Leaving Eden / by Stillwater Magazine

by Alexa Salvato


It seems likely that they were an experiment. No Adams, just Eves, given a station wagon
teeming with rust, not a tree abundant with apples. Still, everything was forbidden. 
The mechanic said the car only has a fifteen-­mile endurance. n’t try to take it to some
boyfriend’s house out east, he had winked grossly as Eve One shuddered. t’s just enough to take you to school and work and home. That’s it. You hear me?
It was trying to keep her in Suburbia-­Eden where K­-Marts grew much faster than aloe vera or
She sped down the hill behind the school­­ no brakes­­ with Eves Two and Three after their
French test, shrieking girls blasting shrieking girls out of the stereo player. Eve Three lived on
that street and her mom told her that Mrs. O’Malley had been complaining about the ruckus
from the new teen drivers. ow who could they be? she asked. Eve swallowed the uck you
down her throat but her eyes gave her away and she lost her cell phone for four nights. 
What were three Eves to do with boundless mindheartsbodies but bruised wrists bound behind them?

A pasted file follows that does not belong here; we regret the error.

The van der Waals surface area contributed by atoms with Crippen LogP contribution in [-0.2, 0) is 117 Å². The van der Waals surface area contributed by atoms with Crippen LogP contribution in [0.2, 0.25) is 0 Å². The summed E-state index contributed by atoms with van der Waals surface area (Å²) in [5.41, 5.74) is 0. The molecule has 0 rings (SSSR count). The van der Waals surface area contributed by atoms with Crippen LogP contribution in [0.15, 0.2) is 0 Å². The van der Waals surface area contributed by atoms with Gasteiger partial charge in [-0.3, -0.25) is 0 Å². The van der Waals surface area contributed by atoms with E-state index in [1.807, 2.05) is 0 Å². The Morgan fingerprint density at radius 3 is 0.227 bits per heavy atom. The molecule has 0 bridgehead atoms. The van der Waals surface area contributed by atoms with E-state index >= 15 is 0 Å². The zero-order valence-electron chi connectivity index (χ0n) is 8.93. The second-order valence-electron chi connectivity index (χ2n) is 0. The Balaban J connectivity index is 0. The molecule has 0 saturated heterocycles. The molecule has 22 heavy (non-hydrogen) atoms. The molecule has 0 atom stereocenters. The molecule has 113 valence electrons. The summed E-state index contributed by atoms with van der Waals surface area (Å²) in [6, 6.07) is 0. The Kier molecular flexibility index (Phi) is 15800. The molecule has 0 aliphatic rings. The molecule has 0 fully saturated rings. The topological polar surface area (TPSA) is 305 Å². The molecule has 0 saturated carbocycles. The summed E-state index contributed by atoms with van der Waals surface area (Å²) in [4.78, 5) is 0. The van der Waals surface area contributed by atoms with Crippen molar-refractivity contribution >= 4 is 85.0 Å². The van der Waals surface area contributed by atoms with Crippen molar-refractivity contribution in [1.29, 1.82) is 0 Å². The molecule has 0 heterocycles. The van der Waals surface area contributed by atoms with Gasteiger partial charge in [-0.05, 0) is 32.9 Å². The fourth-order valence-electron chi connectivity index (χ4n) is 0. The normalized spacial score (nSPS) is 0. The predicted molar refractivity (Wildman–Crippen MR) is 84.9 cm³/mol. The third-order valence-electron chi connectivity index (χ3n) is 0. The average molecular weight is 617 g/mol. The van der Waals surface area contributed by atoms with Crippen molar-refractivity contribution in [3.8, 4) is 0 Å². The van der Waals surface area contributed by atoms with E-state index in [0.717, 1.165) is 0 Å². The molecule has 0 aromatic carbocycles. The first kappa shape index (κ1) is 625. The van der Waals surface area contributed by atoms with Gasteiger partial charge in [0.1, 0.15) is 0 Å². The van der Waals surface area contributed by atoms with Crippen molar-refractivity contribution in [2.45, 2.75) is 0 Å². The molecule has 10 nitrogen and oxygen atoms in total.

Eve Two thought if she was small enough maybe she could float away. She read constantly, 
wondered if anyone had ever survived on words alone. She traced her own hipbones in the
moonlight in prayer, while Lucy G. quietly traced Eve One’s next door. 
Eve Three ran. She ran on teams and wasn’t the fastest but she quit because she missed her
girlfriends too much. When she ran through the forest, the other girls swinging hands and
gossiping behind her, she ran four times faster than on any school track where Coach Miller
was always checking out each sprinter’s ass. 
Eve One toiled babysitting at the richest house on the block­­ the fabled Marsden family. The
kids were terrors, pulling her hair, making fun of her acne, staying up way past their bedtimes, 
she knew, just so she wouldn’t be able to start her homework till 11. But thanks to this, Eve One
had the car. 
The ‘96 Subaru Outback had seen better days, but it was their home. They crowded the trunk
with blankets and books, filled the backseat with Pop­Tarts and Pepsi and Granny Smith apples. 
They could go on forever. 
It was a Tuesday in March, 7:17 a.m., frost melting and windshield defrosting. One had
neglected to wing her eyeliner, and she knew she was about to cry but she didn’t know why. 
Eve Two was eyeing the brown sugar Pop­Tarts with a cramp in her stomach, and Three’s left
leg couldn’t stop shaking. 
“What’s fifteen miles from here?” One asked. 
“Dryden,” Two answered, rolling her eyes. 
“There’s really no reason we need to stop there,” Three said quietly. 
It is important to skip school when you’re seventeen one Tuesday in March and you’re all
defrosting in flannel shirts and your father’s warm socks, gigglescreamdriving till you get to that one ice cream stand an hour north, just to see if your car can make it, before you realize it’s still closed for the winter.